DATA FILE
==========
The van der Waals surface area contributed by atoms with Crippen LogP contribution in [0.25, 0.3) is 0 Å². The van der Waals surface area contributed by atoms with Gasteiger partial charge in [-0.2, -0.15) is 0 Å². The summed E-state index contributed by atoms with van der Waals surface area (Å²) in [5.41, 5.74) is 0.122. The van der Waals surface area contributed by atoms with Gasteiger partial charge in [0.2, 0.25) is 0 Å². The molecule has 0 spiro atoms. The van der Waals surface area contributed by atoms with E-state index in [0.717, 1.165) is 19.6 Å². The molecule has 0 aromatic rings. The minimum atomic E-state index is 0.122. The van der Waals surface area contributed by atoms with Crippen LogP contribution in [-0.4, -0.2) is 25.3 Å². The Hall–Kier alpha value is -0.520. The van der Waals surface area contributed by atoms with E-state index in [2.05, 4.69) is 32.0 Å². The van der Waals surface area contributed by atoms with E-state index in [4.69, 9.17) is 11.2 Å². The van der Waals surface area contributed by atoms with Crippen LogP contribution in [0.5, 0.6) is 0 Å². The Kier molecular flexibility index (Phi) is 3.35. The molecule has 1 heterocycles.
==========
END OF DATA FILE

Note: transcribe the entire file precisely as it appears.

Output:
The van der Waals surface area contributed by atoms with Crippen LogP contribution in [0.25, 0.3) is 0 Å². The van der Waals surface area contributed by atoms with Gasteiger partial charge in [-0.2, -0.15) is 0 Å². The summed E-state index contributed by atoms with van der Waals surface area (Å²) in [5.41, 5.74) is 0.122. The van der Waals surface area contributed by atoms with Gasteiger partial charge in [0.2, 0.25) is 0 Å². The molecule has 0 spiro atoms. The van der Waals surface area contributed by atoms with E-state index in [0.717, 1.165) is 19.6 Å². The molecule has 0 aromatic rings. The minimum atomic E-state index is 0.122. The van der Waals surface area contributed by atoms with Crippen LogP contribution in [-0.4, -0.2) is 25.3 Å². The Hall–Kier alpha value is -0.520. The van der Waals surface area contributed by atoms with E-state index in [2.05, 4.69) is 32.0 Å². The van der Waals surface area contributed by atoms with E-state index in [4.69, 9.17) is 11.2 Å². The van der Waals surface area contributed by atoms with Crippen LogP contribution in [0.5, 0.6) is 0 Å². The Kier molecular flexibility index (Phi) is 3.35. The molecule has 1 heterocycles.